Green energy’s looming waste problem: While the current fervor around the globe is to decarbonize as quickly as possible using wind and solar, the energy industry has yet to fully tackle the long-term waste stream for these systems. Many supporters think that renewable energy equals no waste, when in reality all energy-producing technologies produce waste that should be managed responsibly. That includes solar panels and wind turbines, which have their own environmental hazards such as toxic metals, oil, fiberglass, and other materials. Andrew Wheeler, EPA administrator at the time, said, “Without a strategy for their end-of-life management, so-called green technologies like solar panels, electric vehicle batteries, and windmills will ultimately place [an] unintended burden on our planet and economy.”

Prospects for nuclear in 2021 looking up, says NEI

Korsnick

Nuclear Energy Institute president and chief executive officer Maria Korsnick struck a decidedly optimistic tone last week in remarks on nuclear’s future delivered at the United States Energy Association’s 17th annual State of the Energy Industry Forum.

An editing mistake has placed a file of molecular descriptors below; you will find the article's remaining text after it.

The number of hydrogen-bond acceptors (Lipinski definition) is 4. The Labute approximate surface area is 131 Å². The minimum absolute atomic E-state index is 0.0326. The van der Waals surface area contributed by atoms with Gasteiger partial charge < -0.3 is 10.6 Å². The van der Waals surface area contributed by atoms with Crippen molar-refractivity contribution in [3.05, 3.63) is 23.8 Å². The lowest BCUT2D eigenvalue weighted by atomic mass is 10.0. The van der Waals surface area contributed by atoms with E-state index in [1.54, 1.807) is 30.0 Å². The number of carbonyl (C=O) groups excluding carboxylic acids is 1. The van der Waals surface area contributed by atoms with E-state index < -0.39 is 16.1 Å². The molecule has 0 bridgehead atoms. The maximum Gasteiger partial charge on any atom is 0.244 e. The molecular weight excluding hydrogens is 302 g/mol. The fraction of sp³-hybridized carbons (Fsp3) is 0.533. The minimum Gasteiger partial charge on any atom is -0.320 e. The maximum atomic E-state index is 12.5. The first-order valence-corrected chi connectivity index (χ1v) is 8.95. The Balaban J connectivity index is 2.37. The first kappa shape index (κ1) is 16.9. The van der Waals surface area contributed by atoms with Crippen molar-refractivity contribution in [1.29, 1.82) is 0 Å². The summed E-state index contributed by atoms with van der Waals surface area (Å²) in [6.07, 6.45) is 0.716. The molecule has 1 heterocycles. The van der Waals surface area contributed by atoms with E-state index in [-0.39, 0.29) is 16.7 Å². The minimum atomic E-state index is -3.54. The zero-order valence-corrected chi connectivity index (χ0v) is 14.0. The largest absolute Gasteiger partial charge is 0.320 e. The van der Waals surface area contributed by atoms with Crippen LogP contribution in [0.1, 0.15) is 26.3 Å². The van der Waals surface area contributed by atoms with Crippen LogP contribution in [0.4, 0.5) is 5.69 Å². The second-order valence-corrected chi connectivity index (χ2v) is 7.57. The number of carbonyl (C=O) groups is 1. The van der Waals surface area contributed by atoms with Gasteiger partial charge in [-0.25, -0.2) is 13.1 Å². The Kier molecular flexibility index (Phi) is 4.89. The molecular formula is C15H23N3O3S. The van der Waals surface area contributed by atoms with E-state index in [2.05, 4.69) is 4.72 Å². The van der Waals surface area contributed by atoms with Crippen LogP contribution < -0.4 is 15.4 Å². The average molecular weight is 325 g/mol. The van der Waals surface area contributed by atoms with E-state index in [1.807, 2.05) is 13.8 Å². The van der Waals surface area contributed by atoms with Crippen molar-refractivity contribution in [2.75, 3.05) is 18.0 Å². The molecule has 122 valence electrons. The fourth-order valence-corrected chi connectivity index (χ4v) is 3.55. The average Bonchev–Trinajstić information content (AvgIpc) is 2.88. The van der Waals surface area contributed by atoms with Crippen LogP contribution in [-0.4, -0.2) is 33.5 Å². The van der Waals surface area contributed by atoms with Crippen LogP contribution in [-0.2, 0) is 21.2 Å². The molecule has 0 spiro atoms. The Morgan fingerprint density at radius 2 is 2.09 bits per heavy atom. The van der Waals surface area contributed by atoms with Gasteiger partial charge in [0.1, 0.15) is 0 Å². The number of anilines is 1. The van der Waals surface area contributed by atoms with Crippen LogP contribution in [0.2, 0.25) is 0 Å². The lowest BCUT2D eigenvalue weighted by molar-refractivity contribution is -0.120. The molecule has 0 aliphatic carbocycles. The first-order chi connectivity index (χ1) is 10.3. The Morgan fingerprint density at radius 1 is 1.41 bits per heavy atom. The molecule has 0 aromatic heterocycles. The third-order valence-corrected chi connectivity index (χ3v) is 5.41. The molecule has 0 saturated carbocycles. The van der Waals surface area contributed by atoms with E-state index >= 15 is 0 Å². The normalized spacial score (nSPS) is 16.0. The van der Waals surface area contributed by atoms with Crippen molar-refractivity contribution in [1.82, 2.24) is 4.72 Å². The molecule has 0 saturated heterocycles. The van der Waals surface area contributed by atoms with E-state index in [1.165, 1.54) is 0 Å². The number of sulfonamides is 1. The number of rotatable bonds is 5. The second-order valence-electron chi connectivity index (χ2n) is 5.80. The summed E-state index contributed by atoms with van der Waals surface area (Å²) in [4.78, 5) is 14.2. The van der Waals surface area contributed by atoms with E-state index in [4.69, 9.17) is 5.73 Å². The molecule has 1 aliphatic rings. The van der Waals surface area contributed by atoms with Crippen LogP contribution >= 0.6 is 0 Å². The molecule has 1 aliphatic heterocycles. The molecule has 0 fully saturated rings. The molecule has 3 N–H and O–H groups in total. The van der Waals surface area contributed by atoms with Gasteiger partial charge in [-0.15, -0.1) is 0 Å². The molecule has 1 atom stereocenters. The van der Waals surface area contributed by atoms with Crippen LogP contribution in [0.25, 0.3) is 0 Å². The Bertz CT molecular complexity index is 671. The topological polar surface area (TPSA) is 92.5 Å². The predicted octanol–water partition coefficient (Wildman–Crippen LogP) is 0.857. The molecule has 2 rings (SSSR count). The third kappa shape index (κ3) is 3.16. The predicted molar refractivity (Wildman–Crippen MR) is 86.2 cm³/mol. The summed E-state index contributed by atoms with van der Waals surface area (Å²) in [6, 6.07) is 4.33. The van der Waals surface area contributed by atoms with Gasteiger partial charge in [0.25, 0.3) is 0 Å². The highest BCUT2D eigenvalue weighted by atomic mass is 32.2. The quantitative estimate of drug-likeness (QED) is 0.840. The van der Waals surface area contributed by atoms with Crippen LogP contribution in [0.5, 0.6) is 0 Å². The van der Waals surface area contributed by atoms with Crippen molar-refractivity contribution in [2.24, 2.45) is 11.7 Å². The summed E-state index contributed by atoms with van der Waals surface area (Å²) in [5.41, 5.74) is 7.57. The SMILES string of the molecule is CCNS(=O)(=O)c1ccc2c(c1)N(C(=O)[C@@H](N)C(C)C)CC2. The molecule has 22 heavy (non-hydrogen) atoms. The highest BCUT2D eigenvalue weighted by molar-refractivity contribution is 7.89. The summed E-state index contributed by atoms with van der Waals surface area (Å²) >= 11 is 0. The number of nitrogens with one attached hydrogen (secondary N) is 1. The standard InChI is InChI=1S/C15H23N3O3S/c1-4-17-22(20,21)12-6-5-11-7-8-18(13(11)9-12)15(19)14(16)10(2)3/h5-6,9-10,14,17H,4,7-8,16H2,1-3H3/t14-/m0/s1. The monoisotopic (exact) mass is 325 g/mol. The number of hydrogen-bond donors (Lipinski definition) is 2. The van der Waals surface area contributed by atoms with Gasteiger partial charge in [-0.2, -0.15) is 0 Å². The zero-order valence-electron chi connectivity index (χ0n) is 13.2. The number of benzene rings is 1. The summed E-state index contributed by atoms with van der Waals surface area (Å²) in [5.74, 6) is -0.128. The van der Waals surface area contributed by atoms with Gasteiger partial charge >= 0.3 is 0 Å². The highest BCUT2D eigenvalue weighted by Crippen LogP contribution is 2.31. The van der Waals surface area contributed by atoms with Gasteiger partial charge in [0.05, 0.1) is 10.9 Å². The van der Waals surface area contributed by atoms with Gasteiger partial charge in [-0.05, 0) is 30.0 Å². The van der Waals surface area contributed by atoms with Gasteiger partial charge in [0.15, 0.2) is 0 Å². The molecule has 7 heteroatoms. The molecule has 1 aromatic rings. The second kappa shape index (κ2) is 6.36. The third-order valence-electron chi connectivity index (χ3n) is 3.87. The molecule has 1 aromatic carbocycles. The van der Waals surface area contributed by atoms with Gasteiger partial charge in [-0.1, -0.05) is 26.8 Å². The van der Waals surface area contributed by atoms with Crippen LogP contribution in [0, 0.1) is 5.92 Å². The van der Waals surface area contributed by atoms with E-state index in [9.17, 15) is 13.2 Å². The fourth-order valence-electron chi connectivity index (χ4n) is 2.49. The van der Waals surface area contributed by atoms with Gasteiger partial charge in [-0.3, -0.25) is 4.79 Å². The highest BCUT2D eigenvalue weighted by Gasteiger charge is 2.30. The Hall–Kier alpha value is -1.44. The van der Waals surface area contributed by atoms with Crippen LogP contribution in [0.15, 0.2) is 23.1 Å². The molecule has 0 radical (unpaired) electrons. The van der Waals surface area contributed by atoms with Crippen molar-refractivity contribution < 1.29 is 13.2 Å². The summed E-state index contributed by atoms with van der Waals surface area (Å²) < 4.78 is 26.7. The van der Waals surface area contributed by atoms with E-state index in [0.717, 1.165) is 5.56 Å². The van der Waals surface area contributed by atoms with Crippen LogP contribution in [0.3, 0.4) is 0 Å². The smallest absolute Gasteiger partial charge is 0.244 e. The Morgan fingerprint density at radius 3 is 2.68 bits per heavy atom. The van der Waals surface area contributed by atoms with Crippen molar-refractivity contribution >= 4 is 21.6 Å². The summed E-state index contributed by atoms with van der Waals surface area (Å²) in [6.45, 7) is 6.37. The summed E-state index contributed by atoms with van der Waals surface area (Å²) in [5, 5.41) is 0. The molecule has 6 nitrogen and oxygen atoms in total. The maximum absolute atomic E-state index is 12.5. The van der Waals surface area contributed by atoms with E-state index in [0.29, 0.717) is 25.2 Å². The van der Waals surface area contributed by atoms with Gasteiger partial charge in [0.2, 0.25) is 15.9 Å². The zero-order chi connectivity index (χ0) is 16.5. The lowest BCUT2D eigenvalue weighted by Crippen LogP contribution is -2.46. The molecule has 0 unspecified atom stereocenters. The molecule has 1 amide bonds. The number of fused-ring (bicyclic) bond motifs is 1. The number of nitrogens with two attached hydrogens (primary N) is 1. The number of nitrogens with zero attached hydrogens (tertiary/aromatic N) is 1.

"In 2020, nuclear energy was highlighted in both House and Senate climate reports," she noted. "Congress significantly increased appropriations to accelerate research and development of new nuclear technologies. And we’ve seen the introduction of bipartisan legislation that recognizes nuclear’s contributions to today’s economy and our clean energy future.”

First reactor designed, developed by China begins service

Unit 5 at the Fuqing nuclear plant in China’s Fujian Province has entered commercial operation, becoming the world’s first Hualong One reactor to do so, China National Nuclear Corporation (CNNC) announced on January 30.